ACYS 2010 > Sector resources > Research > A-D > Age and sexual assault during robberies

Age and sexual assault during robberies

Published in Evolution and Human Behavior

April 2011, online July 2011

www.sciencedirect.com/science/article/pii/S1090513811000419

We use data from the National Incident-Based Reporting System to examine the effects of offender and victim age on whether male offenders commit sexual assault while robbing women. Restricting analyses to robberies reveals the offenders' age preferences since it allows one to control for the effects of opportunity. We find that robbers of all ages are most likely to sexually assault women at ages 15–29 years, ages when their reproductive potential is highest. However, in contrast to the idea that rape is a direct adaptation, victims are no more likely to be raped than sexually assaulted at these ages. The age of the offender is also a strong predictor of sexual assault. The likelihood that a robber commits a sexual assault increases from age 12 years until he reaches his early thirties when it begins to decline. This age pattern corresponds, to some extent, to age differences in the male sex drive.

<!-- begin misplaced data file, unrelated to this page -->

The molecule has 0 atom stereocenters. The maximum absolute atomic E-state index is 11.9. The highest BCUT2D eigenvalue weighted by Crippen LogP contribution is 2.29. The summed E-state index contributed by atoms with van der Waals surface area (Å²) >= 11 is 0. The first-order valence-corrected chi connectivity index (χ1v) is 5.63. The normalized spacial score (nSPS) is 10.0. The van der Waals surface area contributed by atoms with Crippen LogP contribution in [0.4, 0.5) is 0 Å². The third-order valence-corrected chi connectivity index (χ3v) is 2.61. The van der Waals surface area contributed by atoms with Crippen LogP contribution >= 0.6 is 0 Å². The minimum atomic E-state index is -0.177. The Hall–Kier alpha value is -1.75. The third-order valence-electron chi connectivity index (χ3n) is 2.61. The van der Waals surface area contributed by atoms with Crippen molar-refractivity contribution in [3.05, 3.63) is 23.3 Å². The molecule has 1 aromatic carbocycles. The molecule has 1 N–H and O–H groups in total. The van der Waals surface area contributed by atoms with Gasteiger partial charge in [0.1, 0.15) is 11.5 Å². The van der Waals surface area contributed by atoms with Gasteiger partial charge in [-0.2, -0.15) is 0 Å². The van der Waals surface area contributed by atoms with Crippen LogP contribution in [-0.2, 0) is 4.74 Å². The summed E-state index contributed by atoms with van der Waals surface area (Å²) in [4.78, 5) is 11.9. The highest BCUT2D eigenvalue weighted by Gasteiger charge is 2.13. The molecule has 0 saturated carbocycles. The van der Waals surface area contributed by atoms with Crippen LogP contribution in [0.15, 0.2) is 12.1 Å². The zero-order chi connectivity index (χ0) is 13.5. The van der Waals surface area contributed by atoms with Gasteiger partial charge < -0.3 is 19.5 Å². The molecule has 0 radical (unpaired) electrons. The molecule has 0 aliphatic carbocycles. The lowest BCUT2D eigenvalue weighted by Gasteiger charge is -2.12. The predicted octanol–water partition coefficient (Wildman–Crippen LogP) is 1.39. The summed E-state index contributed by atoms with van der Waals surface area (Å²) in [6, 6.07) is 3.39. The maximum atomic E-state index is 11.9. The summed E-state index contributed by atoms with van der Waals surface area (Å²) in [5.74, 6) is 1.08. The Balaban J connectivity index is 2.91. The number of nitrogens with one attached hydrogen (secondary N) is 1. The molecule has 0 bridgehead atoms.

Australian (illicit) drug policy timeline updated

The Australian (illicit) drug policy timeline now provides a list of key events, policy and legislative changes that have occurred in Australia between 1985 and March 31st 2014. Original article

17 Apr 2014

Number and rate of young people under youth justice supervision drops

A report released today by the Australian Institute of Health and Welfare (AIHW) shows the number and rate of young people under youth justice supervision in Australia has dropped in recent years, but Indigenous young people continue to be over-represented. Original article

17 Apr 2014

Government welcomes business commitment to help young job seekers

The Australian Government has endorsed the commitment by major Australian businesses to help address youth unemployment. Original article

17 Apr 2014

Skate parks get a good behaviour tick

Researchers at The University of Western Australia have found that skate parks are actually more likely to promote good behaviour - yet skate parks are often under threat from community opposition because of fears that young people who congregate at them will engage in anti-social behaviour. Original article

15 Apr 2014

Study finds videogames do not negatively impact adolescent performance

Flinders University researchers analysed data from more than 192,000 students from 22 countries and found that contrary to a popular view that increased videogame play can affect academic performance and concentration among teenagers, it in fact had little impact on exam results. Original article

15 Apr 2014

  More news >